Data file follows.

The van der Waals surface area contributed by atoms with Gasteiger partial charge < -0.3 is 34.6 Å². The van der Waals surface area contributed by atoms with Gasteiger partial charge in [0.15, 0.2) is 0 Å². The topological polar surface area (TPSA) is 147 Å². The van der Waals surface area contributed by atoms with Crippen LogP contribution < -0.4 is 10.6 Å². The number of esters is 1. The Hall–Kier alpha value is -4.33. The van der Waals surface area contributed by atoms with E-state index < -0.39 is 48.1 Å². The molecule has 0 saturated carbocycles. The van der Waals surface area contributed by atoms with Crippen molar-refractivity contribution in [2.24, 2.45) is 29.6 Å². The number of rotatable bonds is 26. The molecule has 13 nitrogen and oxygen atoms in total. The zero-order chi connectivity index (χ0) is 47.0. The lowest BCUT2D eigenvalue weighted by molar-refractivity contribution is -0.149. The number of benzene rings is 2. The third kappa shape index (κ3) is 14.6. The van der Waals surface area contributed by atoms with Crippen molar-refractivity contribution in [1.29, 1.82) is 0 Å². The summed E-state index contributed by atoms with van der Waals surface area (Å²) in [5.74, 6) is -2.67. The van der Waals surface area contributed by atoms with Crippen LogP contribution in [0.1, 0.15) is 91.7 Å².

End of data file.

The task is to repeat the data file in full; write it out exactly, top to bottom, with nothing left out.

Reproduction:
The van der Waals surface area contributed by atoms with Gasteiger partial charge < -0.3 is 34.6 Å². The van der Waals surface area contributed by atoms with Gasteiger partial charge in [0.15, 0.2) is 0 Å². The topological polar surface area (TPSA) is 147 Å². The van der Waals surface area contributed by atoms with Crippen LogP contribution < -0.4 is 10.6 Å². The number of esters is 1. The Hall–Kier alpha value is -4.33. The van der Waals surface area contributed by atoms with E-state index < -0.39 is 48.1 Å². The molecule has 0 saturated carbocycles. The van der Waals surface area contributed by atoms with Crippen molar-refractivity contribution in [2.24, 2.45) is 29.6 Å². The number of rotatable bonds is 26. The molecule has 13 nitrogen and oxygen atoms in total. The zero-order chi connectivity index (χ0) is 47.0. The lowest BCUT2D eigenvalue weighted by molar-refractivity contribution is -0.149. The number of benzene rings is 2. The third kappa shape index (κ3) is 14.6. The van der Waals surface area contributed by atoms with Crippen molar-refractivity contribution in [1.29, 1.82) is 0 Å². The summed E-state index contributed by atoms with van der Waals surface area (Å²) in [5.74, 6) is -2.67. The van der Waals surface area contributed by atoms with Crippen LogP contribution in [0.1, 0.15) is 91.7 Å².